These questions are frustrating, but some of them do pay to consider.  The larger the animal, the more food it will need.  This becomes very sticky when you go with an herbivore.  We are used to carnivores going long periods without food or with very little food.  Herbivores need to eat more often, so a group of dire ones could swiftly wipe out a forest.  You would need a dire predator to take on the prey animals, which leads the way towards creating a full ecosystem of giant beasts.  This isn’t a bad thing, but it undoes an author’s desire to toss in an easy creation and move on.

Now, I’ll admit that I might be overreacting here.  People might not question these creatures or an author can ignore the situation.  Just say that magic is part of it and walk away.  Still, the more that you use this trick, the greater the chance that you may have to delve a little further into their existence.  This could be triggered by your own curiosity on why there are so many large beasts roaming around.  It would be strange for that to be so common.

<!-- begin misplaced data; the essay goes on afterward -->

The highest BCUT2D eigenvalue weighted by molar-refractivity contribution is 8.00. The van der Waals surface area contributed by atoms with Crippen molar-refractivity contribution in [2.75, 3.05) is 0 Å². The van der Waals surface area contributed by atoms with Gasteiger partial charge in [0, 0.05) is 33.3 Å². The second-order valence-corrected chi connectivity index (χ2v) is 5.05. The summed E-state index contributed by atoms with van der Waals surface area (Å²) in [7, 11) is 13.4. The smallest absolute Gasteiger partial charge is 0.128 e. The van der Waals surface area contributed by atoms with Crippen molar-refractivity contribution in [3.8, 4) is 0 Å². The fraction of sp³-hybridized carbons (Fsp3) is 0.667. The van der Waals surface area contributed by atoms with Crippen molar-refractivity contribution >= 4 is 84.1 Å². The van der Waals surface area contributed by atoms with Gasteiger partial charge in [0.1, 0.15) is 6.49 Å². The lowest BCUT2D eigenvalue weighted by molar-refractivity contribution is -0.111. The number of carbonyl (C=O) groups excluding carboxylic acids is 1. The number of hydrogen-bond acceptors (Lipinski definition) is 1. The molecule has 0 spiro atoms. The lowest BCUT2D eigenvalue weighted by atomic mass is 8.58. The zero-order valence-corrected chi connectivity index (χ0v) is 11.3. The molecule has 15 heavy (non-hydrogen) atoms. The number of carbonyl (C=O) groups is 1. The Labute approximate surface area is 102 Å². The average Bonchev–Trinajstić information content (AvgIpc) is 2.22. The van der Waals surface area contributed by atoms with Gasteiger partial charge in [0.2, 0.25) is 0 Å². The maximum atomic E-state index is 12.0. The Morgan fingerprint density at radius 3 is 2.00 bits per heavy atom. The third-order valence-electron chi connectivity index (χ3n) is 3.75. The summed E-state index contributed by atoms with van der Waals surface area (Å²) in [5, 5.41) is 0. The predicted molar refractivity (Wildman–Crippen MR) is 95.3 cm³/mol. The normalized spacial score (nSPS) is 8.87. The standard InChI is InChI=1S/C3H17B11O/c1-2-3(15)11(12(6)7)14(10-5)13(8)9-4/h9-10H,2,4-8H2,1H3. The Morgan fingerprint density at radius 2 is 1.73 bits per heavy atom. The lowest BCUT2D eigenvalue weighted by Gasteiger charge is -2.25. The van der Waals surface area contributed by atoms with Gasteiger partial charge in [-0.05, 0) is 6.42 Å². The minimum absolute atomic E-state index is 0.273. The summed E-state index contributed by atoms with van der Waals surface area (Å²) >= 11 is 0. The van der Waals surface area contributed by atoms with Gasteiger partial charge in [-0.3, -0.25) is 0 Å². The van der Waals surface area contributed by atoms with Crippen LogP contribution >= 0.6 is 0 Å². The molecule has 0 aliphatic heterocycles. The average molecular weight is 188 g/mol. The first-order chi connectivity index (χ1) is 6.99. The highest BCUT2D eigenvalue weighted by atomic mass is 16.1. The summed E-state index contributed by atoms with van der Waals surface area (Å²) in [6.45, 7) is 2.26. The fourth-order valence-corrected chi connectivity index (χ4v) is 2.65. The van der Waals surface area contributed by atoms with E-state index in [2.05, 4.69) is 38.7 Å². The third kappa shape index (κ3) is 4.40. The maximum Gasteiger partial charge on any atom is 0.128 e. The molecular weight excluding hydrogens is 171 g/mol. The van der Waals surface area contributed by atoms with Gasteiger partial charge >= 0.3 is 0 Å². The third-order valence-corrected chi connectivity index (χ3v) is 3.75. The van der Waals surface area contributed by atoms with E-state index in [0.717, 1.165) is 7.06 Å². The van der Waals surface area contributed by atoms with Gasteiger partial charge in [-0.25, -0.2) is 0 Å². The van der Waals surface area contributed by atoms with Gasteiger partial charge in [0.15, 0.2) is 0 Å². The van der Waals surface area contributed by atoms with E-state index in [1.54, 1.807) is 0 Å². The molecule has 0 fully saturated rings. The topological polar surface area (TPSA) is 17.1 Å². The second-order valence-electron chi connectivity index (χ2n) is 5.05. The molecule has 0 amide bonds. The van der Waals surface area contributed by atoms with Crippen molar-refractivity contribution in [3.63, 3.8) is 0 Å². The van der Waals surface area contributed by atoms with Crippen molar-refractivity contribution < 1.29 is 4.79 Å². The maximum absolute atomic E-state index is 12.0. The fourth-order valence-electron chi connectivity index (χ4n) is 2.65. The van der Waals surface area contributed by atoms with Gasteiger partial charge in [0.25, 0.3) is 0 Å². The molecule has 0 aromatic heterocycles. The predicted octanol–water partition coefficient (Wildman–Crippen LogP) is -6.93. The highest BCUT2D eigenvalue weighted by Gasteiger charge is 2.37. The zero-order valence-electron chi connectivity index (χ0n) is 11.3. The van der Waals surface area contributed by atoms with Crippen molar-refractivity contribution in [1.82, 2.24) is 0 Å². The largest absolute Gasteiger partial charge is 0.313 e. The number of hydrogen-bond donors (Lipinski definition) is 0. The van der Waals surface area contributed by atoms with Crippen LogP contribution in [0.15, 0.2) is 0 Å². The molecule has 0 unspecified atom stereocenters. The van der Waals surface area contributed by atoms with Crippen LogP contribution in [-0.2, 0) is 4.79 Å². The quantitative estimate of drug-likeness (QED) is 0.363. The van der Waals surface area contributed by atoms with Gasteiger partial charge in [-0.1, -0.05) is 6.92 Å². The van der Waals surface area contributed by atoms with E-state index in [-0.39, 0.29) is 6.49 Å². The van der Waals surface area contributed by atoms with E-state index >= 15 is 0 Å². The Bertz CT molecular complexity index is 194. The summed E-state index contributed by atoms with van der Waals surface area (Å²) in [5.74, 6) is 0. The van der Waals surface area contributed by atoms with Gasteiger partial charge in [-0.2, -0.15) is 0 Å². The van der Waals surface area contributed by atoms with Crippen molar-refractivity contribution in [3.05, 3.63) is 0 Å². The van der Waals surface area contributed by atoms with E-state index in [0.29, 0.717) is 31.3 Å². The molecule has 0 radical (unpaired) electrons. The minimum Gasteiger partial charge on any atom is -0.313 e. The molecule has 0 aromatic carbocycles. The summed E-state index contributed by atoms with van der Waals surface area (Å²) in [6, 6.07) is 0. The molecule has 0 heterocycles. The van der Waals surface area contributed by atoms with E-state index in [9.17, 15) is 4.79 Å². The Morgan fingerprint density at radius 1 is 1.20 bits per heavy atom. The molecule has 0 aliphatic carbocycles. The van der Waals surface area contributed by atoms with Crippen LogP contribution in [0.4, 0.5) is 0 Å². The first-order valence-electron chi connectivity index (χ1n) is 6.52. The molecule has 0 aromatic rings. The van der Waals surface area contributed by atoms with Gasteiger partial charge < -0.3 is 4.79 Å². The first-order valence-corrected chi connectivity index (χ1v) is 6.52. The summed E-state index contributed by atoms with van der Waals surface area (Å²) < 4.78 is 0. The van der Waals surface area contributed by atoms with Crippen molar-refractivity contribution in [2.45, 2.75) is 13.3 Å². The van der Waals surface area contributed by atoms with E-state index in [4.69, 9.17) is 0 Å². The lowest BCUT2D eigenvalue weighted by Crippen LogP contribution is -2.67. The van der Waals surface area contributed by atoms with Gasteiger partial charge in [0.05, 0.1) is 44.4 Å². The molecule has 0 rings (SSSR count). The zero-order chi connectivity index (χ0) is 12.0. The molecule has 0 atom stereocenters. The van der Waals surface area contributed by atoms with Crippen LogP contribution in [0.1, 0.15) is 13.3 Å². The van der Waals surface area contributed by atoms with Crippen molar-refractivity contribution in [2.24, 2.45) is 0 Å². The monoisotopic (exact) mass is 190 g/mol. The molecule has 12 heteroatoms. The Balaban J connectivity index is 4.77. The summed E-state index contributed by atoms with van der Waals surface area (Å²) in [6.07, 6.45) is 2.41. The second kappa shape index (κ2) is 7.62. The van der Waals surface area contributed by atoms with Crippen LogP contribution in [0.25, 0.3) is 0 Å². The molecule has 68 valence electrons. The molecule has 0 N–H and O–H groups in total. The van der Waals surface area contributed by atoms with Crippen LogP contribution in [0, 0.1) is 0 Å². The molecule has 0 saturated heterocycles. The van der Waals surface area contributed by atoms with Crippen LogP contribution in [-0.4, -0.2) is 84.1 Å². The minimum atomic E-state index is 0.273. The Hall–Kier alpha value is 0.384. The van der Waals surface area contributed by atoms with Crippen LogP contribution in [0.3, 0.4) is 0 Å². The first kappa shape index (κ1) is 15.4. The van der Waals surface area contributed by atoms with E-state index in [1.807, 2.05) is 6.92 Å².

About Charles Yallowitz

Charles E. Yallowitz was born, raised, and educated in New York. Then he spent a few years in Florida, realized his fear of alligators, and moved back to the Empire State. When he isn't working hard on his epic fantasy stories, Charles can be found cooking or going on whatever adventure his son has planned for the day. 'Legends of Windemere' is his first series, but it certainly won't be his last.
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18 Responses to Need a Monster? Make an Animal Gigantic

  1. L. Marie says:

    I guess that’s why Godzilla, King Kong, Pacific Rim, Anaconda, and Mega Shark vs. Giant Octopus and all of their incarnations are so much fun. 😄Well, that and actors like Lorenzo Lamas! 😄

    You raised some interesting points about how much they eat and other logistics. There are so many books about dragons and what they eat. (I am especially thinking of The Last Dragon, graphic novel by Jane Yolen.)


    • I wonder if Anaconda counts since it’s a real animal. Jaws and The Meg would fall into it.


      • L. Marie says: